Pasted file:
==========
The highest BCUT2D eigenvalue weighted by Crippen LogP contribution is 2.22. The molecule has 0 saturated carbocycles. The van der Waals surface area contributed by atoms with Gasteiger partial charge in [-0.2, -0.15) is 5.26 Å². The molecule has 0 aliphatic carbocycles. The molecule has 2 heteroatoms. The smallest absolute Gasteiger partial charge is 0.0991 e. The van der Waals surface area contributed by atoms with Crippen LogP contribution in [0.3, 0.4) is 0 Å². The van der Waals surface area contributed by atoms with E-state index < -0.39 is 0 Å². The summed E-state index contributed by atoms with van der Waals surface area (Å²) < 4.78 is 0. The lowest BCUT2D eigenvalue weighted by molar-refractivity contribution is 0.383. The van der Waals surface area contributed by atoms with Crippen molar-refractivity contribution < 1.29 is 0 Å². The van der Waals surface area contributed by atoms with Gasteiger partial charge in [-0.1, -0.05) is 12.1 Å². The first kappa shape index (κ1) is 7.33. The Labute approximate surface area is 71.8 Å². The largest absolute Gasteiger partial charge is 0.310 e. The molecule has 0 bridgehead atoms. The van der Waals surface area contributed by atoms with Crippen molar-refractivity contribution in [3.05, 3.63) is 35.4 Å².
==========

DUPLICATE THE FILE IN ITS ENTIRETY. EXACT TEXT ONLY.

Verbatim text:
The highest BCUT2D eigenvalue weighted by Crippen LogP contribution is 2.22. The molecule has 0 saturated carbocycles. The van der Waals surface area contributed by atoms with Gasteiger partial charge in [-0.2, -0.15) is 5.26 Å². The molecule has 0 aliphatic carbocycles. The molecule has 2 heteroatoms. The smallest absolute Gasteiger partial charge is 0.0991 e. The van der Waals surface area contributed by atoms with Crippen LogP contribution in [0.3, 0.4) is 0 Å². The van der Waals surface area contributed by atoms with E-state index < -0.39 is 0 Å². The summed E-state index contributed by atoms with van der Waals surface area (Å²) < 4.78 is 0. The lowest BCUT2D eigenvalue weighted by molar-refractivity contribution is 0.383. The van der Waals surface area contributed by atoms with Crippen molar-refractivity contribution < 1.29 is 0 Å². The van der Waals surface area contributed by atoms with Gasteiger partial charge in [-0.1, -0.05) is 12.1 Å². The first kappa shape index (κ1) is 7.33. The Labute approximate surface area is 71.8 Å². The largest absolute Gasteiger partial charge is 0.310 e. The molecule has 0 bridgehead atoms. The van der Waals surface area contributed by atoms with Crippen molar-refractivity contribution in [3.05, 3.63) is 35.4 Å².